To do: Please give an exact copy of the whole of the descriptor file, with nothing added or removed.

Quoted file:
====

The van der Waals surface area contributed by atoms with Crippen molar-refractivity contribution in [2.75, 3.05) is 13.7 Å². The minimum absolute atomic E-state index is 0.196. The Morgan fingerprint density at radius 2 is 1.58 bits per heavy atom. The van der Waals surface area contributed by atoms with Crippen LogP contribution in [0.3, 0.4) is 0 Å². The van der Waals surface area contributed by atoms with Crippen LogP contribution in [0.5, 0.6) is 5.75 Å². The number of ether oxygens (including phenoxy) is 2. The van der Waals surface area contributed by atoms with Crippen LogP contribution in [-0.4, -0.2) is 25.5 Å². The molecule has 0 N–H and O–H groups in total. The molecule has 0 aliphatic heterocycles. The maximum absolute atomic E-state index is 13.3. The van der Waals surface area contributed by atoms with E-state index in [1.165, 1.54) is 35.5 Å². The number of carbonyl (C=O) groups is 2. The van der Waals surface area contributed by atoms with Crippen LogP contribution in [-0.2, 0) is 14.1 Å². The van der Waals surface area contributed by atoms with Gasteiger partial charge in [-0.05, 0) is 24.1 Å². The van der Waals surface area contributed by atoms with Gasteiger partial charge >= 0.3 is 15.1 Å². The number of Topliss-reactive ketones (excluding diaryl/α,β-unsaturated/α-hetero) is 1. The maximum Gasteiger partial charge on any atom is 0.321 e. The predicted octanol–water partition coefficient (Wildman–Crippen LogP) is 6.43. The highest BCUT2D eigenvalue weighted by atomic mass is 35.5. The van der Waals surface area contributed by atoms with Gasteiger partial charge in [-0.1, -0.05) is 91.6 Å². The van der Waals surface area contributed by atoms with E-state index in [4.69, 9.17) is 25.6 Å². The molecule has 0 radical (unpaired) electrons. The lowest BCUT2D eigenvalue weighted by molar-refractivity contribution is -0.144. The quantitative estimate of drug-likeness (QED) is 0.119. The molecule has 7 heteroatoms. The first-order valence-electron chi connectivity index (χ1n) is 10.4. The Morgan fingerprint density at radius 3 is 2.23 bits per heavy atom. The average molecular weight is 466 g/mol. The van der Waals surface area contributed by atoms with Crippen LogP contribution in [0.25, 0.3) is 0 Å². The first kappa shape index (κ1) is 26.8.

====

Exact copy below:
The van der Waals surface area contributed by atoms with Crippen molar-refractivity contribution in [2.75, 3.05) is 13.7 Å². The minimum absolute atomic E-state index is 0.196. The Morgan fingerprint density at radius 2 is 1.58 bits per heavy atom. The van der Waals surface area contributed by atoms with Crippen LogP contribution in [0.3, 0.4) is 0 Å². The van der Waals surface area contributed by atoms with Crippen LogP contribution in [0.5, 0.6) is 5.75 Å². The number of ether oxygens (including phenoxy) is 2. The van der Waals surface area contributed by atoms with Crippen LogP contribution in [-0.4, -0.2) is 25.5 Å². The molecule has 0 N–H and O–H groups in total. The molecule has 0 aliphatic heterocycles. The maximum absolute atomic E-state index is 13.3. The van der Waals surface area contributed by atoms with E-state index in [1.165, 1.54) is 35.5 Å². The number of carbonyl (C=O) groups is 2. The van der Waals surface area contributed by atoms with Crippen LogP contribution in [-0.2, 0) is 14.1 Å². The van der Waals surface area contributed by atoms with Gasteiger partial charge in [-0.05, 0) is 24.1 Å². The van der Waals surface area contributed by atoms with Gasteiger partial charge >= 0.3 is 15.1 Å². The number of Topliss-reactive ketones (excluding diaryl/α,β-unsaturated/α-hetero) is 1. The maximum Gasteiger partial charge on any atom is 0.321 e. The predicted octanol–water partition coefficient (Wildman–Crippen LogP) is 6.43. The highest BCUT2D eigenvalue weighted by atomic mass is 35.5. The van der Waals surface area contributed by atoms with Gasteiger partial charge in [-0.1, -0.05) is 91.6 Å². The van der Waals surface area contributed by atoms with E-state index in [4.69, 9.17) is 25.6 Å². The molecule has 0 radical (unpaired) electrons. The lowest BCUT2D eigenvalue weighted by molar-refractivity contribution is -0.144. The quantitative estimate of drug-likeness (QED) is 0.119. The molecule has 7 heteroatoms. The first-order valence-electron chi connectivity index (χ1n) is 10.4. The Morgan fingerprint density at radius 3 is 2.23 bits per heavy atom. The average molecular weight is 466 g/mol. The van der Waals surface area contributed by atoms with Crippen LogP contribution in [0.25, 0.3) is 0 Å². The first kappa shape index (κ1) is 26.8.